Skip to main content

Actemra ACTPen

Generic name: tocilizumabTOE-si-LIZ-oo-mab ]
Brand names: Actemra, Actemra ACTPen
Drug class: Interleukin inhibitors

Medically reviewed by on Jan 3, 2023. Written by Cerner Multum.

What is Actemra ACTPen?

Actemra ACTPen is used in adults to treat:

Actemra ACTPen is used in adults and children 2 years and older to treat:

The US Food and Drug Administration (FDA) has authorized emergency use of tocilizumab with steroid medicine to treat children at least 2 years old who are hospitalized with COVID-19 and using supplemental oxygen, a ventilator, or ECMO (a heart-lung machine that helps increase oxygen in the blood).

Actemra ACTPen may also be used for purposes not listed in this medication guide.

Actemra ACTPen side effects

Get emergency medical help if you have signs of an allergic reaction: hives; chest pain, difficulty breathing, feeling like you might pass out; swelling of your face, lips, tongue, or throat.

Actemra ACTPen may cause serious side effects. Call your doctor at once if you have:

Common side effects of Actemra ACTPen may include:

This is not a complete list of side effects and others may occur. Call your doctor for medical advice about side effects. You may report side effects to FDA at 1-800-FDA-1088.


You may get infections more easily, even serious or fatal infections. Call your doctor if you have a fever, chills, aches, tiredness, cough, shortness of breath, skin sores, diarrhea, weight loss, or burning when you urinate.

Actemra ACTPen may also cause a perforation (a hole or tear) in your stomach or intestines. Tell your doctor if you have a fever and stomach pain with a change in your bowel habits.

Actemra ACTPen may also cause liver problems. Tell your doctor right away if you have right-sided stomach pain, vomiting, loss of appetite, tiredness, dark urine, clay-colored stools, or yellowing of your skin or eyes.

Before taking this medicine

You should not use Actemra ACTPen if you are allergic to it.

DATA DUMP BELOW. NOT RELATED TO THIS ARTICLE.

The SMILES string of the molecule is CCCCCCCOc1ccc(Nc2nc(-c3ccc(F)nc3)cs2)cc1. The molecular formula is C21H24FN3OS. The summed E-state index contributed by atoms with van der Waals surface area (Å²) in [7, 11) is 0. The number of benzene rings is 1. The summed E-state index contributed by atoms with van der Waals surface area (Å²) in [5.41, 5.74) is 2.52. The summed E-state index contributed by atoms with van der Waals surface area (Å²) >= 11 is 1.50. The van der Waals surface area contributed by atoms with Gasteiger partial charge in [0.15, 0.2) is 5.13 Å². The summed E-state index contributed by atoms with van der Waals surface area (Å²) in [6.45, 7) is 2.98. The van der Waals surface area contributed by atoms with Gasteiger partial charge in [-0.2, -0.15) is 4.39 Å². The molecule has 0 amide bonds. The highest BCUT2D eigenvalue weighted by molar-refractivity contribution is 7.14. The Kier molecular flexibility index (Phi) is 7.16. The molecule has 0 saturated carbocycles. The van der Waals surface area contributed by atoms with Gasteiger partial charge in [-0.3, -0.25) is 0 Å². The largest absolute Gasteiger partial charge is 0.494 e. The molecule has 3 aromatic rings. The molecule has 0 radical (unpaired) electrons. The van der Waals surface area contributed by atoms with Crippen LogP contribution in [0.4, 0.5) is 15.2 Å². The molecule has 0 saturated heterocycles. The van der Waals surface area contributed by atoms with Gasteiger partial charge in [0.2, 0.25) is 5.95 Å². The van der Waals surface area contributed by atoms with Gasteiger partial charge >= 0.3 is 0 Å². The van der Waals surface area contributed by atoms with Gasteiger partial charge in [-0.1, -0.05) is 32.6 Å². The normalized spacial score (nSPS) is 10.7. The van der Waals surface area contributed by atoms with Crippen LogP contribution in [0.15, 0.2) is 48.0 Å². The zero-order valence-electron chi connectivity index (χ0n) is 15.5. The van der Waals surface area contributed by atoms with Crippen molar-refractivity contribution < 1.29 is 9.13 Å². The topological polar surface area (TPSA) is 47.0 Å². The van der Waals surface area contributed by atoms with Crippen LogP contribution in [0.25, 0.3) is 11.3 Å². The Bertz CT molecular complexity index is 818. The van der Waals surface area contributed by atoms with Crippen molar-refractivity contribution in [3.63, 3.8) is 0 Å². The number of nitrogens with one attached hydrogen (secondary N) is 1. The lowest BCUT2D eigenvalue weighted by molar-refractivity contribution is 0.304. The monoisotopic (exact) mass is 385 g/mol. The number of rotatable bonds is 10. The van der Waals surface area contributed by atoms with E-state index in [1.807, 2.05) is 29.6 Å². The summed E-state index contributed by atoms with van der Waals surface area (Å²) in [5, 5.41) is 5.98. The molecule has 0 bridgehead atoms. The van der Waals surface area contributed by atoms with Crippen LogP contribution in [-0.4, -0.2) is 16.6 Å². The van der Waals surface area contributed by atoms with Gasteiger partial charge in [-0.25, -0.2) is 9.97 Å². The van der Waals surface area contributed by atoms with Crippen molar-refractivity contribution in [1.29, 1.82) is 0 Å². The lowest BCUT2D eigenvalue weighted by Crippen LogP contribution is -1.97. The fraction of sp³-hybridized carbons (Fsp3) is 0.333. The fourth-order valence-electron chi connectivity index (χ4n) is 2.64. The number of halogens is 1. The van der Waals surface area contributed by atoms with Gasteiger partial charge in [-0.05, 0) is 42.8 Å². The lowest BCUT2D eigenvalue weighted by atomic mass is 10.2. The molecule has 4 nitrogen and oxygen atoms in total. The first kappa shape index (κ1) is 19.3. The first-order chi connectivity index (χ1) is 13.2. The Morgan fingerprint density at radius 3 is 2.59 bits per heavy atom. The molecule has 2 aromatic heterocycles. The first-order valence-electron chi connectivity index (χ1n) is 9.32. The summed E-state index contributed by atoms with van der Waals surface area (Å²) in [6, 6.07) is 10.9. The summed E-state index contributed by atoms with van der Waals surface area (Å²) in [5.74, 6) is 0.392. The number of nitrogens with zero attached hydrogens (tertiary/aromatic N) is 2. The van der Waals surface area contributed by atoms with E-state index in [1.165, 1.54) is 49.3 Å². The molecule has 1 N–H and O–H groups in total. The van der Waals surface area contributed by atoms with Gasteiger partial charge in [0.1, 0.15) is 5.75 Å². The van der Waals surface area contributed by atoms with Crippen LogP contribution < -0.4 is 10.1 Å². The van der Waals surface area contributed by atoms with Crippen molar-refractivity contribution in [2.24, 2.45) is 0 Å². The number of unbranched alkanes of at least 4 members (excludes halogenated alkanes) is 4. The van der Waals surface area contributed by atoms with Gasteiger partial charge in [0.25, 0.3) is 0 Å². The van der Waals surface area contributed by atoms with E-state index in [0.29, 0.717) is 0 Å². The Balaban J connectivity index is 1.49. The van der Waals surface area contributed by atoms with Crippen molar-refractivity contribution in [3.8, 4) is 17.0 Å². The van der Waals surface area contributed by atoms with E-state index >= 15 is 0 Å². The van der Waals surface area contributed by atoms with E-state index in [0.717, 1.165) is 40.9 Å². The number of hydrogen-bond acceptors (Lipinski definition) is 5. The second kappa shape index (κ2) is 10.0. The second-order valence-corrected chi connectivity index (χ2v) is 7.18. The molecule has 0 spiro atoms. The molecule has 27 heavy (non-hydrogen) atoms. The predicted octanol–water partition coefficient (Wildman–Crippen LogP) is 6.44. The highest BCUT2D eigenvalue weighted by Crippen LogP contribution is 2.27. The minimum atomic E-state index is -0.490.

Tell your doctor if you have any signs of infection such as fever, chills, cough, body aches, tiredness, open sores or skin wounds, diarrhea, stomach pain, weight loss, painful urination, or coughing up blood.

Tell your doctor if you've had or been exposed to tuberculosis, or if you recently traveled. Some infections are more common in certain parts of the world, and you may have been exposed during travel.

Tell your doctor if you have ever had:

Using Actemra ACTPen may increase your risk of developing other cancers. Ask your doctor about this risk.

Tell your doctor if you are pregnant or breastfeeding.

Tell your baby's doctor if you used Actemra ACTPen during pregnancy. It could affect your baby's vaccination schedule during the first months of life. Your name may be listed on a pregnancy registry to track the effects of tocilizumab on the baby.

How is Actemra ACTPen given?

Before you use Actemra ACTPen, your doctor may test you for tuberculosis or other infections.

Follow all directions on your prescription label and read all medication guides or instruction sheets. Use the medicine exactly as directed.

Actemra ACTPen is injected under the skin or into a vein. Actemra ACTPen is usually given every 1 to 4 weeks for most conditions. For CRS, only one dose is usually given.

When injected into a vein, this medicine is given slowly for about 1 hour.

Read and carefully follow any Instructions for Use provided with the medicine. Ask your doctor or pharmacist if you don't understand how to use an injection.

Prepare an injection only when you are ready to give it. Call your pharmacist if the medicine looks cloudy, has changed colors, or has particles in it.

Your healthcare provider will show you where to inject Actemra ACTPen. Do not inject into the same place two times in a row.

Do not reuse a needle, syringe, or autoinjector. Place them in a puncture-proof "sharps" container and dispose of it following state or local laws. Keep out of the reach of children and pets.

You may get infections more easily, even serious or fatal infections. You will need frequent medical tests.